Korrode is the largest game that I’ve released yet! There are 32 levels in total and quite a few months of work went into this game. I first started work on this project back in January of 2011 so it is amazing to finally get to release it.
One of the main reasons I love to make games is so that people can play and enjoy them, and it isn’t until I get the players in the door that I feel the most satisfied.
I created everything for this game myself except for the base textures. Those were taken by my good friend Jeremy P. Bushnell from decaying industrial sites around the cities of New York, Philadelphia, and Chicago. I absolutely love the look of rust and rotting paint and metal, so getting to use his amazing photographs was quite a treat for me!
The music sound track features 9 different loops. All of which were constructed from various samples of clangs, bangs, and machinery. It is some of the most fun I’ve had composing a soundtrack in a long while.
I’d also like to thank Justin Wong of Mochi Media for sponsoring Korrode, I really appreciate it!
Korrodeis a brand new game that I have just finished. You get to play the part of entropy as a racing rust spot zipping around corroding metal bolts. It’s a level based racer that combines aspects of puzzle and time trial agility games.
My initial seed of an idea for the game was about crossing a 2d Katamari Damacy with Flow. The game has also drawn heavy comparisons to the excellent game Osmos but I had never heard of that game before beta test players started pointing that out. I wanted to explore the fun level design that would occur in a game where the level topology is constantly changing based on your scale.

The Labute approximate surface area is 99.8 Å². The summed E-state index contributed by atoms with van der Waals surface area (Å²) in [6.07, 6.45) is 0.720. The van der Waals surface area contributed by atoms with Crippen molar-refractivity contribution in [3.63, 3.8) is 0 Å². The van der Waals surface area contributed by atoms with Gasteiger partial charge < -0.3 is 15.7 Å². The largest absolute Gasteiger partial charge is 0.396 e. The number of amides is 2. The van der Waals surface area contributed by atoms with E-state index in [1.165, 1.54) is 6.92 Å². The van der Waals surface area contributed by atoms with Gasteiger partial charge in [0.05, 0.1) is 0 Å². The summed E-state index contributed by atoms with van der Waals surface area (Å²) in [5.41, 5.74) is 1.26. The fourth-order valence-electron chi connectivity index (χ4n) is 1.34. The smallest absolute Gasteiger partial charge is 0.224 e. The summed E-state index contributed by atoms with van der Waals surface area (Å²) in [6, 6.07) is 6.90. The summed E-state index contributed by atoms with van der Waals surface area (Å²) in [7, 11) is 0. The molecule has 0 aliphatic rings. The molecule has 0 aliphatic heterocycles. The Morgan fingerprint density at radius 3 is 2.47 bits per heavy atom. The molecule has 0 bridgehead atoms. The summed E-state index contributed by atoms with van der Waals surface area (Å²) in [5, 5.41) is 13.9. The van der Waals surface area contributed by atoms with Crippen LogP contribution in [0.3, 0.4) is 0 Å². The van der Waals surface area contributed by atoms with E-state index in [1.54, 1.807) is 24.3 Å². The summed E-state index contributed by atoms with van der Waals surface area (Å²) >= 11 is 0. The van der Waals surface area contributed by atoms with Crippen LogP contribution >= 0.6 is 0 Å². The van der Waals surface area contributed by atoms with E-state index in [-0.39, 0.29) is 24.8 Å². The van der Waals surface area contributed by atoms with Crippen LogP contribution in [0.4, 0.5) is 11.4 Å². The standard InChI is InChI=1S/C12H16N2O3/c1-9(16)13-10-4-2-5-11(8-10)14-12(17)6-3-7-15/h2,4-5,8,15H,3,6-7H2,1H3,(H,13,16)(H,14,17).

I’ve worked on Korrode on and off since January of this year. It is the largest game in both scope and time commitment that I’ve developed yet. I was very inspired by some entropy-themed texture photos a good friend of mine (Jeremy P. Bushnell) took from his travels around Philadelphia, Chicago, and New York. He gave me permission to use these photos as the base for a lot of the photo manipulation work I did to create both the UI and the levels for the game.
I also had the pleasure of recording the game’s soundtrack which was a refreshing break from coding. I was able to create 9 unique music loops using the sounds of factories, metal clanging, machines, and other industrial ephemera to build the rhythm tracks. I then composed some simple melodies to go over them. The trailer features a longer version of one of the songs from the game.
The game uses a pretty cool technology from the Playtomic analytic service I use that allows me to embed player replays in the actual highscore data for a level. This means that when a player finishes playing a level their new best time is automatically submitted to the global leaderboards for that level. Then when players view the leaderboards they can actually watch the replays from anyone’s run in the score charts. It’s a great way to encourage competition and allow the players to race each other’s replay “ghosts” after they finish watching the replays. It also provides a built in walk through of sorts if player’s are just curious how other people solved a level in the quickest time.
I’m pretty excited about this game and I really can’t wait to see the replays that top players will generate. I’ve already learned a bunch about the levels I designed by watching the beta testers solve them! The sponsorship process can take awhile though so I have to be patient. I’ve got plenty of other projects to keep me occupied anyway!